How can I check if I am a shareholder in a company?

Discussion in 'Askaboutbusiness' started by Honestcon, 5 Oct 2018.

  1. Honestcon

    Honestcon Registered User

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    I believe that I am one of 6 people who hold shares in a company, but when I looked on Solocheeck.ie, it says the company only has two shareholders. How can I find out the actual situation re shareholders without confronting the directors?
    Can I do it through CRO.ie?
     
  2. lopin

    lopin Frequent Poster

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  3. Palerider

    Palerider Frequent Poster

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    There should be a shareholders agreement in place which you would have been a party to ?
     
  4. torblednam

    torblednam Frequent Poster

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    Yes
     
  5. Jim2007

    Jim2007 Frequent Poster

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    You could always as for replacement shares certificates because you lost yours........ and see what the reaction is.
     
  6. Honestcon

    Honestcon Registered User

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    Thanks Jim2007 - clever!
     
  7. Honestcon

    Honestcon Registered User

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    Torblednam, thanks for the reply. I had a good lok through CRO, but don't know what report to go for. Can you enlighten me, please. I would very much appreciate it.
     
  8. torblednam

    torblednam Frequent Poster

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    The B1 Annual Return sets out the details of shareholdings and transfers of shares...
     
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  9. dublin67

    dublin67 Frequent Poster

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    You may still be a shareholder while not listed in on the B1 Annual filed with the CRO. The B1 lists shares in the name of the registered, or legal, owners and not necessarily the beneficial owners. It is not unusual to have shares held in someone else's name, as nominee, on behalf of someone else. A declaration of trust, a simple one page document, should be drawn up listing the beneficial owner. However this may not happen in all cases.

    It may also be the case that the CRO B1 has not been updated to take account of new shareholders.

    If you want you can request a copy of the beneficial ownership register which every company is meant to have. However I'd take a guess that it will cause more confusion that anything as this is a new (and pointless requirement for a small private company in my view).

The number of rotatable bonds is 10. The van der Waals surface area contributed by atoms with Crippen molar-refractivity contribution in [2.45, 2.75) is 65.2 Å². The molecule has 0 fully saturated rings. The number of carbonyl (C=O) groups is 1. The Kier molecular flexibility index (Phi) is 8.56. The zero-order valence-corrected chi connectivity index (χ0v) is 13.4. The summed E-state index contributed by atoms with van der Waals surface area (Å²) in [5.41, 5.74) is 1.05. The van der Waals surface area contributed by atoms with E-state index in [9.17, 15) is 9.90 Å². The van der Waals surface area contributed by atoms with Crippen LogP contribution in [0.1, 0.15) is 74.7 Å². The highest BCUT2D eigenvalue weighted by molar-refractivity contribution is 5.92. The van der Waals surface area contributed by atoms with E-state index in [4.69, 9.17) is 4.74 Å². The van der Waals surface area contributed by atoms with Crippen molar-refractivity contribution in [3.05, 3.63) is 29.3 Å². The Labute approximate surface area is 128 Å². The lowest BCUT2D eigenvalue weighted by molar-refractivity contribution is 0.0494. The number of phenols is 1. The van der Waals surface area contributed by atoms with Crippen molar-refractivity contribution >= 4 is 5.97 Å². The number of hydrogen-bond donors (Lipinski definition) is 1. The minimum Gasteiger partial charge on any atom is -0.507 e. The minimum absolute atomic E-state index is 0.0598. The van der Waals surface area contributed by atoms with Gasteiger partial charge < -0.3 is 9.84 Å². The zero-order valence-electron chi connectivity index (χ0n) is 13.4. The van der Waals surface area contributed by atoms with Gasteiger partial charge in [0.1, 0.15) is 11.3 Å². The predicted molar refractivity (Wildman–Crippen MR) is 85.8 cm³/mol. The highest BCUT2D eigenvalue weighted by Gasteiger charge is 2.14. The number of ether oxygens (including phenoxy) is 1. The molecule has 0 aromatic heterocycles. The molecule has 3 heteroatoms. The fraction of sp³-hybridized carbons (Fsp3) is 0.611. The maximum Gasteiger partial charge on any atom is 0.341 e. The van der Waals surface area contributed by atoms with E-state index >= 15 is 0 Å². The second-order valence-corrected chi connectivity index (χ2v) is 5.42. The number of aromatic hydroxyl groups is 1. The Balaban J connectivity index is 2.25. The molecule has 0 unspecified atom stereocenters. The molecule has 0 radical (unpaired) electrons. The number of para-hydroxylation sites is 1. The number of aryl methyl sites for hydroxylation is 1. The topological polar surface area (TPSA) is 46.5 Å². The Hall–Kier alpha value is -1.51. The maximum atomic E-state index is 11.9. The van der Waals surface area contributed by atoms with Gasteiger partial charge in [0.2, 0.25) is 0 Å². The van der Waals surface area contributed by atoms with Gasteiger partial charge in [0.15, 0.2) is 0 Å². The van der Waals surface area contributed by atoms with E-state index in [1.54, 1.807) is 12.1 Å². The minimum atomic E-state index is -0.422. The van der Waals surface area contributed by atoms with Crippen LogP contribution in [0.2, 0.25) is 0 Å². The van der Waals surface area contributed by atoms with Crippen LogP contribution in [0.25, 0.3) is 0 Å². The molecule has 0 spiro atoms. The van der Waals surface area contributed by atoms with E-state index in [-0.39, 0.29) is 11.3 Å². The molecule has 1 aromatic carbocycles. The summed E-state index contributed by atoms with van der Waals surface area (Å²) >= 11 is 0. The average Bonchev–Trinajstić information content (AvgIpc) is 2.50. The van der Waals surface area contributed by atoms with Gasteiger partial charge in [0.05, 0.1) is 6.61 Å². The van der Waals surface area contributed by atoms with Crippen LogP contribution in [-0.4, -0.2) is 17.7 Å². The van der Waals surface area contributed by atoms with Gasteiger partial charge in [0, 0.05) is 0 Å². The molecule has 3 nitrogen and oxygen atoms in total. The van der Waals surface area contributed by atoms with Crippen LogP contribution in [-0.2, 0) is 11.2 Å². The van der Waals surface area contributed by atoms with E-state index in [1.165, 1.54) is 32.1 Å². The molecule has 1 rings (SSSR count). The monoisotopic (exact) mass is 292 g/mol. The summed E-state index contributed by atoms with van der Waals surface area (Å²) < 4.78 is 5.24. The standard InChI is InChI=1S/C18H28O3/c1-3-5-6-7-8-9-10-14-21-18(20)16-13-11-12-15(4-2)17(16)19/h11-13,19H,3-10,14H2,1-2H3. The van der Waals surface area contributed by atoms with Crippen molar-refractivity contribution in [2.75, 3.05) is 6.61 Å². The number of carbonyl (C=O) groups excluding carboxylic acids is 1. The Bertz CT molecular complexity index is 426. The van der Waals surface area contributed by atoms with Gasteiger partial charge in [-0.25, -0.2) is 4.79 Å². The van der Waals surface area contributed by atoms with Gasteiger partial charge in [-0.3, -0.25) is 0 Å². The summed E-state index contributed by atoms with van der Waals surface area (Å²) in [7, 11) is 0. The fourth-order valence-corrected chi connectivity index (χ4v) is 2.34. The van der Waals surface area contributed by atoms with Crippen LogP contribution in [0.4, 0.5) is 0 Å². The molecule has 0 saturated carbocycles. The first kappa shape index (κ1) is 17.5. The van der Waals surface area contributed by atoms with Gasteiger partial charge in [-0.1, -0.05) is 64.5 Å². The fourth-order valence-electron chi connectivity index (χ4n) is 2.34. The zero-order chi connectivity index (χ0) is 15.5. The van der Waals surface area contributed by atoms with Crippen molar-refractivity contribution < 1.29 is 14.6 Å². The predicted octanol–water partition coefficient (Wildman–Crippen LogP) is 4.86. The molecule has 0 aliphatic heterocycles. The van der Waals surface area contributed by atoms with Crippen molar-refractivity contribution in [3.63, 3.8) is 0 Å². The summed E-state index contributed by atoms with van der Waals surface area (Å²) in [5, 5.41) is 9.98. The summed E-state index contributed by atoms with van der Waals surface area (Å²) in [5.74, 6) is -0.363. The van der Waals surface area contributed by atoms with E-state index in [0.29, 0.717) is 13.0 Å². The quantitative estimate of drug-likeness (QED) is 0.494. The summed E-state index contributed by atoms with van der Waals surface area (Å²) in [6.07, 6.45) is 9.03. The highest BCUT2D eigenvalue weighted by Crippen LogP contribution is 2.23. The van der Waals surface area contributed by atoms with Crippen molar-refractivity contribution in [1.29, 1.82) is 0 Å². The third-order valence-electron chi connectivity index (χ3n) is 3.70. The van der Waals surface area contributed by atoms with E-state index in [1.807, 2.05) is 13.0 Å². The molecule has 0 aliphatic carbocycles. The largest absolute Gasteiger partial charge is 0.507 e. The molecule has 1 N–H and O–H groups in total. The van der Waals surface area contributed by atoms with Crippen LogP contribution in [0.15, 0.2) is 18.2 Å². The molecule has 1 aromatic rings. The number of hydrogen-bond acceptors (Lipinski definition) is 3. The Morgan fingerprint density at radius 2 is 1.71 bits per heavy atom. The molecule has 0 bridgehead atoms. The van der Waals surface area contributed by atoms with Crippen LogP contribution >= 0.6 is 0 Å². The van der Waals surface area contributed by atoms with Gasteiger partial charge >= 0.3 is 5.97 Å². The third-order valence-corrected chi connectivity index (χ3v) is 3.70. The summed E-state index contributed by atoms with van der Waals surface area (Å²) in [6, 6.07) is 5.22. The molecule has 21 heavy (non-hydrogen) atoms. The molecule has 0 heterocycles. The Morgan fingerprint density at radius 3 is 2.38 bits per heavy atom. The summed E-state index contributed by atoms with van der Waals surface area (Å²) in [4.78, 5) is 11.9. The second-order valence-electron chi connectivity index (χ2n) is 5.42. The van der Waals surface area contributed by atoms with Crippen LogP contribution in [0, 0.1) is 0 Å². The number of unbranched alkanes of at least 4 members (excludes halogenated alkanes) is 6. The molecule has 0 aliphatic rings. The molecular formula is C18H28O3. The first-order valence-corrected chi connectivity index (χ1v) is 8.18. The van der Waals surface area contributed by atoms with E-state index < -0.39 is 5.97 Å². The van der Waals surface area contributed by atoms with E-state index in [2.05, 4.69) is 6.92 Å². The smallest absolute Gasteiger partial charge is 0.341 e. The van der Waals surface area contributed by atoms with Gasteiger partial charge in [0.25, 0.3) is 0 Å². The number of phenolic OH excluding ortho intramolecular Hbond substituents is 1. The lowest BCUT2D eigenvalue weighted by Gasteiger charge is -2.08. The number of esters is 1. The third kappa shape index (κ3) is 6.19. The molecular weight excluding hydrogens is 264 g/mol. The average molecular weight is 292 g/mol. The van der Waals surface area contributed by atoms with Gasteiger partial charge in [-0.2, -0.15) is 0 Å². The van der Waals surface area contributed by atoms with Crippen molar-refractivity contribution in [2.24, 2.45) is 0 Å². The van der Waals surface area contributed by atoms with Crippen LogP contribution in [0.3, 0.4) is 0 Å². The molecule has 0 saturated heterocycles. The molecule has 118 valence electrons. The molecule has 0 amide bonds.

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  10. SBarrett

    SBarrett Frequent Poster

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    Last edited: 12 Oct 2018
    All company information, including shareholding is available through the cro website. There are plenty of companies that provide the information gathered from the cro records that you can get information from. Give them your name and date of birth and it should tell you your history as a shareholder, director and secretary including when you ceased being any of those. People on their local property management board are on it. There's a massive amount of information provided.


    Steven
    www.bluewaterfp.ie
     
    Last edited: 12 Oct 2018
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  11. stevieob

    stevieob Frequent Poster

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    Is that not just for directors.
    pretty sire it doesn't list all share holdings transfers
     
  12. torblednam

    torblednam Frequent Poster

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    No, it lists all members' shareholdings, and all movements between members. Unless that has changed in the last couple of years under the new Companies Act.
     
  13. DB74

    DB74 Frequent Poster

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    Last edited: 29 Nov 2018
    The CRO records should contain the most up-to-date shareholders as at the date of the company's last Annual Return. When shares are sold and/or issued there are no forms to be filed in the CRO, the only notification that the CRO receives about the new shareholdings is when the next Annual Return is filed. If the CRO records do not show that you are a shareholder then this means 1 of 2 things

    1. You are not a shareholder in the company
    2. You are a shareholder but the annual return has not been changed to reflect this

    Can you give a bit more detail about why you think you are a shareholder. There are 3 main ways in which you can become a shareholder

    1. You were an original shareholder from the day that the company was formed, this seems unlikely in this situation
    2. Existing shares were transferred or sold to you at some stage after the company was formed
    3. The company issued brand new shares to you at some stage after the company was formed

    so which category do you fall into?

    In the absence of a shareholder agreement and/or a signed share transfer form and/or actual share certificates then it's going to be difficult to prove that you should be a shareholder in a company

    It could be something as simple as someone in an office who was involved in the share transfers and failing to inform a colleague about this and so the Annual Return continues to be filed year after year with old info contained on it and no-one is any the wiser

    Edited to add:

    Shareholders should also be informed of the date & venue etc of a company's AGM every year but again just because you haven't been informed doesn't actually mean that you are NOT a shareholder. It just means that if you are a shareholder then the directors probably forgot to inform you or don't even know that they should be telling you.
     
    Last edited: 29 Nov 2018